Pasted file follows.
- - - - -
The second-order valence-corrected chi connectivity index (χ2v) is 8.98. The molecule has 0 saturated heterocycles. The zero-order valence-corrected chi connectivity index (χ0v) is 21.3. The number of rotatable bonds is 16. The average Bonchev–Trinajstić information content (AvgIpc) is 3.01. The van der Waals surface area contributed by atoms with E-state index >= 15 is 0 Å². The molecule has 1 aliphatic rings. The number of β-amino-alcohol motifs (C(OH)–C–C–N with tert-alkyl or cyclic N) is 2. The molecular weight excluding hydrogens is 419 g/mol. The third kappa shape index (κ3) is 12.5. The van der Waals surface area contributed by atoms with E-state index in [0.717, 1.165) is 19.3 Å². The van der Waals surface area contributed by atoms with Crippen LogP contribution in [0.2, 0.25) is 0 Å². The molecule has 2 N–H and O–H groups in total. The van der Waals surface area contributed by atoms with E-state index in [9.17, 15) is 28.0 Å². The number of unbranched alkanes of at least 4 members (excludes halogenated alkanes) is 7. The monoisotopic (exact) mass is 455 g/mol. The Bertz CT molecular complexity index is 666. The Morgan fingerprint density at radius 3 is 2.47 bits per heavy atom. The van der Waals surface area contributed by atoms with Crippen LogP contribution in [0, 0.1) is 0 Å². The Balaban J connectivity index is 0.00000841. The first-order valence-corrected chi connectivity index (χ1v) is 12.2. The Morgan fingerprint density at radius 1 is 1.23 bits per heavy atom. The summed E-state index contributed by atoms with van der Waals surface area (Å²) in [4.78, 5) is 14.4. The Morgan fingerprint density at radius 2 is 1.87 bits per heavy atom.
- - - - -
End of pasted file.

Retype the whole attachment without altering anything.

The second-order valence-corrected chi connectivity index (χ2v) is 8.98. The molecule has 0 saturated heterocycles. The zero-order valence-corrected chi connectivity index (χ0v) is 21.3. The number of rotatable bonds is 16. The average Bonchev–Trinajstić information content (AvgIpc) is 3.01. The van der Waals surface area contributed by atoms with E-state index >= 15 is 0 Å². The molecule has 1 aliphatic rings. The number of β-amino-alcohol motifs (C(OH)–C–C–N with tert-alkyl or cyclic N) is 2. The molecular weight excluding hydrogens is 419 g/mol. The third kappa shape index (κ3) is 12.5. The van der Waals surface area contributed by atoms with E-state index in [0.717, 1.165) is 19.3 Å². The van der Waals surface area contributed by atoms with Crippen LogP contribution in [0.2, 0.25) is 0 Å². The molecule has 2 N–H and O–H groups in total. The van der Waals surface area contributed by atoms with E-state index in [9.17, 15) is 28.0 Å². The number of unbranched alkanes of at least 4 members (excludes halogenated alkanes) is 7. The monoisotopic (exact) mass is 455 g/mol. The Bertz CT molecular complexity index is 666. The Morgan fingerprint density at radius 3 is 2.47 bits per heavy atom. The van der Waals surface area contributed by atoms with Crippen LogP contribution in [0, 0.1) is 0 Å². The Balaban J connectivity index is 0.00000841. The first-order valence-corrected chi connectivity index (χ1v) is 12.2. The Morgan fingerprint density at radius 1 is 1.23 bits per heavy atom. The summed E-state index contributed by atoms with van der Waals surface area (Å²) in [4.78, 5) is 14.4. The Morgan fingerprint density at radius 2 is 1.87 bits per heavy atom.